Philosophy of Treatment

The goal of treatment is to enhance the body’s own mechanisms to recover and achieve the highest level of function.

At Advanced Physical Therapy Center, both traditional physical therapy and an osteopathic philosophy are utilized. Osteopathy is not a set of techniques, but a philosophy of treatment. A.T. Still first proposed osteopathy in 1874. He established the principles of osteopathy which involved five concepts. First, the body functions as a whole. Second, the body has an ability to recover from disease. The role of the manual medicine practitioner is to enhance recovery. Third, the musculoskeletal system is an integral part of the total body and alterations in it will affect the health of the body and its ability to recover. Fourth, structure and function are interrelated. Structure controls function and function influences structure. And finally, the use of manual therapy would enhance the body’s maximal functional capacity which will assist in recovery and enhance a level of wellness. 

Physical Therapists treat musculoskeletal problems or dysfunctions. The musculoskeletal system is said to comprise 60 % of the body. At Advanced Physical Therapy Center, we believe and understand that the musculoskeletal system is an important and interrelated part of total body function. Alterations in the musculoskeletal system can influence the rest of the body. The body is constantly responding to internal and external stimuli through reflex neural pathways. These neural pathways can lead to problems in the musculoskeletal system and/or organ systems.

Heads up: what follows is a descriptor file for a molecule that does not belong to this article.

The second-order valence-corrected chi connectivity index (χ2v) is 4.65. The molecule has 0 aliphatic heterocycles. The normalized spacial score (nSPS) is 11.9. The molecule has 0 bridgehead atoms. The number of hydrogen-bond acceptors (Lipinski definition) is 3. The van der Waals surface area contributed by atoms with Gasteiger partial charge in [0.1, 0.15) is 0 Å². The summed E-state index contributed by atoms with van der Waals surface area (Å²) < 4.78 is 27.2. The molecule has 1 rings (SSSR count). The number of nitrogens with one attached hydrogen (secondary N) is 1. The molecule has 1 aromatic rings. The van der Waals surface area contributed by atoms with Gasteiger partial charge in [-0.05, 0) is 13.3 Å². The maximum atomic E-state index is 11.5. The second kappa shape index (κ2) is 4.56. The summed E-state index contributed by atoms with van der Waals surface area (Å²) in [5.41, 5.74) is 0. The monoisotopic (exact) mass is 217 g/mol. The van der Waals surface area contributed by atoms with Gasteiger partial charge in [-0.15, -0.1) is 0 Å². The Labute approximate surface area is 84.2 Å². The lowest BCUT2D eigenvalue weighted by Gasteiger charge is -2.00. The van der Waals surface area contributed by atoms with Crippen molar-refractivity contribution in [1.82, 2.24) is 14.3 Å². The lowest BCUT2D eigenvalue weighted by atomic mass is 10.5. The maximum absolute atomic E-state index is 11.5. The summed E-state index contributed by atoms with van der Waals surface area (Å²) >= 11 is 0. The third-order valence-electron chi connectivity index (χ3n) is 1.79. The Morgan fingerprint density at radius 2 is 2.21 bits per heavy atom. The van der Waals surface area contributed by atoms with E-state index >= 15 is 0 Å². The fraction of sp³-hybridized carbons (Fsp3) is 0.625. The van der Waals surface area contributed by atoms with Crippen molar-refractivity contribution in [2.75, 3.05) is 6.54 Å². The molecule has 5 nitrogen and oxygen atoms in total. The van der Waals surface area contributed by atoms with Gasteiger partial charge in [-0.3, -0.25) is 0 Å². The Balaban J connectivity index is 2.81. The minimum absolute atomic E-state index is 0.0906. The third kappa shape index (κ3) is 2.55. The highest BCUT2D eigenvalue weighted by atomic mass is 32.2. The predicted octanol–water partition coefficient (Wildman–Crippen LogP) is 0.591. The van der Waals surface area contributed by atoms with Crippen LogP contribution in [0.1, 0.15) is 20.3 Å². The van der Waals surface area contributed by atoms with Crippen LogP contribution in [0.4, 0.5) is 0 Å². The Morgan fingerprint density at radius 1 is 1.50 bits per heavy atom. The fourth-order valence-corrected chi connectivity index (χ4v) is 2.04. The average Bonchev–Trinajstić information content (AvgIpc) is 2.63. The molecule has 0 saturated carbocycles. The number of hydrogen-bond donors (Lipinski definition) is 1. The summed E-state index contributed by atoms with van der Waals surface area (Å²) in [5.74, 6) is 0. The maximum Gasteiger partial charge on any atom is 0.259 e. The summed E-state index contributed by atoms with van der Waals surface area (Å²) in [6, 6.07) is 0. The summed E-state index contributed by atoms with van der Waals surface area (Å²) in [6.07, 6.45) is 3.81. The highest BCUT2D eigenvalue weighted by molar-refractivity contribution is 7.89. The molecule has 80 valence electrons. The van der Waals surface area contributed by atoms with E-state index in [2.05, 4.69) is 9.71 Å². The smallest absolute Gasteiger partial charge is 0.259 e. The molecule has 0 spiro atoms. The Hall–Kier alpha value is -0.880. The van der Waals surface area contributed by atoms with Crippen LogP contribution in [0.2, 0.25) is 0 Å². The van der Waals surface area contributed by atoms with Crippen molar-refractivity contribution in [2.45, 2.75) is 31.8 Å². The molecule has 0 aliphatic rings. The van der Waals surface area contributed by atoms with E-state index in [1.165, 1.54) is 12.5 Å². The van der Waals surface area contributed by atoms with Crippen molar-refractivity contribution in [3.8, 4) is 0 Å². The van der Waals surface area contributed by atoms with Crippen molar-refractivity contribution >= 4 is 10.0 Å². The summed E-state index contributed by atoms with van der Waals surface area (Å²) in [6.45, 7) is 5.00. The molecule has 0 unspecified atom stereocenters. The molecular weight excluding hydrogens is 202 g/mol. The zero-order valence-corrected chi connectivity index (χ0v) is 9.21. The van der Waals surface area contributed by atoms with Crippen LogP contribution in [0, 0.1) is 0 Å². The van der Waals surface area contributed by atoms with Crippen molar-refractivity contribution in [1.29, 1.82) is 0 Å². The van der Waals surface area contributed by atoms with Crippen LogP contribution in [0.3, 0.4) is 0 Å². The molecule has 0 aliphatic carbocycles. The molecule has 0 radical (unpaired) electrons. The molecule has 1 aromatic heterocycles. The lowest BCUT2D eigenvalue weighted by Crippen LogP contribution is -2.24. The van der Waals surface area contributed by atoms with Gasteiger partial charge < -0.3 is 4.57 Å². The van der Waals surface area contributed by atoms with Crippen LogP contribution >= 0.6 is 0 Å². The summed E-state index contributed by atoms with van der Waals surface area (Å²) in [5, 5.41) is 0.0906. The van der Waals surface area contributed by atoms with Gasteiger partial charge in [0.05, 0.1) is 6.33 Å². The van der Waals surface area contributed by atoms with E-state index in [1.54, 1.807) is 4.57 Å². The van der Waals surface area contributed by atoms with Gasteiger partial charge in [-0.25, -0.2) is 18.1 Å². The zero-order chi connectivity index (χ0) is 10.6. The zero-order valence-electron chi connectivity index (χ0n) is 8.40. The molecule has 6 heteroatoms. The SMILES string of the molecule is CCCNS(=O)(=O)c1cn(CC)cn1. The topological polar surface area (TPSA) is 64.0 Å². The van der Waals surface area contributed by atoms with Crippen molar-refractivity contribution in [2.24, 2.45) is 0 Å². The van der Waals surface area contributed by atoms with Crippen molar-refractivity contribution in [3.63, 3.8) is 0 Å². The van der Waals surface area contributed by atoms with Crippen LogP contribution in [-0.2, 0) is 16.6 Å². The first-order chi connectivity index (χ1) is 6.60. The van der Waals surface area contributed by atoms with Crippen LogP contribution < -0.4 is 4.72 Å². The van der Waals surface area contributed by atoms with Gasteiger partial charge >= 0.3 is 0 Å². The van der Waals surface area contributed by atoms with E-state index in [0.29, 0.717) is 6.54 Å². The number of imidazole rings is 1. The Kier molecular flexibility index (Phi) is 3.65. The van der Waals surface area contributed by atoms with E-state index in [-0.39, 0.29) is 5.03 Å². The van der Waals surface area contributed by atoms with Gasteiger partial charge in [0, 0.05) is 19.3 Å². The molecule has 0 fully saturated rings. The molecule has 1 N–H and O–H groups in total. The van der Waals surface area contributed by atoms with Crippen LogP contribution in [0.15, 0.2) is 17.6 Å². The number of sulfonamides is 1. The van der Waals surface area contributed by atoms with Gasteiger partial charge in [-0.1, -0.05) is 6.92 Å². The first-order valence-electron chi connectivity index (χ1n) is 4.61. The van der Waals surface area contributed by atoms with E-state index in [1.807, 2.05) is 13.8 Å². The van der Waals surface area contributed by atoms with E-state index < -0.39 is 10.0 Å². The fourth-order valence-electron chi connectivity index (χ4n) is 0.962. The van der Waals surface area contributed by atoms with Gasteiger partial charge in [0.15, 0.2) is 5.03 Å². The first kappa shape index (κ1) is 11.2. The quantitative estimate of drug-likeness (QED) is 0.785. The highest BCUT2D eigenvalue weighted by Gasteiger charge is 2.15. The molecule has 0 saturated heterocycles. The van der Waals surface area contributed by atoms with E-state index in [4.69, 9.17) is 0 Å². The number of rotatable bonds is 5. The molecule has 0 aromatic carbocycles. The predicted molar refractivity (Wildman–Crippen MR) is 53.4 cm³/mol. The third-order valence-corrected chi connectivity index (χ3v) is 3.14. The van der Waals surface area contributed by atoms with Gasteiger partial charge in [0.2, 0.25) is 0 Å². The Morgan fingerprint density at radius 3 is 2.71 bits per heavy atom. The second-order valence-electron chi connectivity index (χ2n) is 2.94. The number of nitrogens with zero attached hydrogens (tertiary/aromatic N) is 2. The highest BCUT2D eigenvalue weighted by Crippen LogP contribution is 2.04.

A disturbance of the body circulation will lead to problems. This decrease in circulation will affect the delivery of oxygen and other substances as well as the removal of waste products which then affect the cells of the body. Circulation to the cells can be affected by alterations in structure or posture, increases in fascial tightness, and changes in neural reflexes. The musculoskeletal system needs to operate at its peak level to allow the utmost level of circulatory function and therefore optimal cellular function. 

The musculoskeletal system utilizes a great deal of the body’s energy. Any increase in activity will require the internal organs to deliver additional energy to sustain the movement. If dysfunction is present, the musculoskeletal system will require more energy to perform daily activities. An example of increased energy expenditure is with a knee problem. Because of this dysfunction, energy expenditure will increase up to 40% during normal walking. When a person has multiple minor restrictions of movement, the ability to perform general activities will affect total body function and require increased level of energy to perform functional tasks.

Types of Treatment

Physical Therapy

  • Joint Manipulation
  • Joint Mobilization
  • Manual Therapy
  • Musculoskeletal Rehabilitation
  • Orthopaedic Rehabilitation
  • Spinal Rehabilitation
  • Total Joint Rehabilitation

Work Health

  • Work Injury Rehabilitation
  • Work Conditioning

Specialty Services

  • Fall Prevention
  • Dry Needling
  • Post Surgical Rehabilitation
  • Soft Tissue Mobilization
  • Vestibular RehabilitationPaul Anderson, PT, DPT, OCS, DOMTP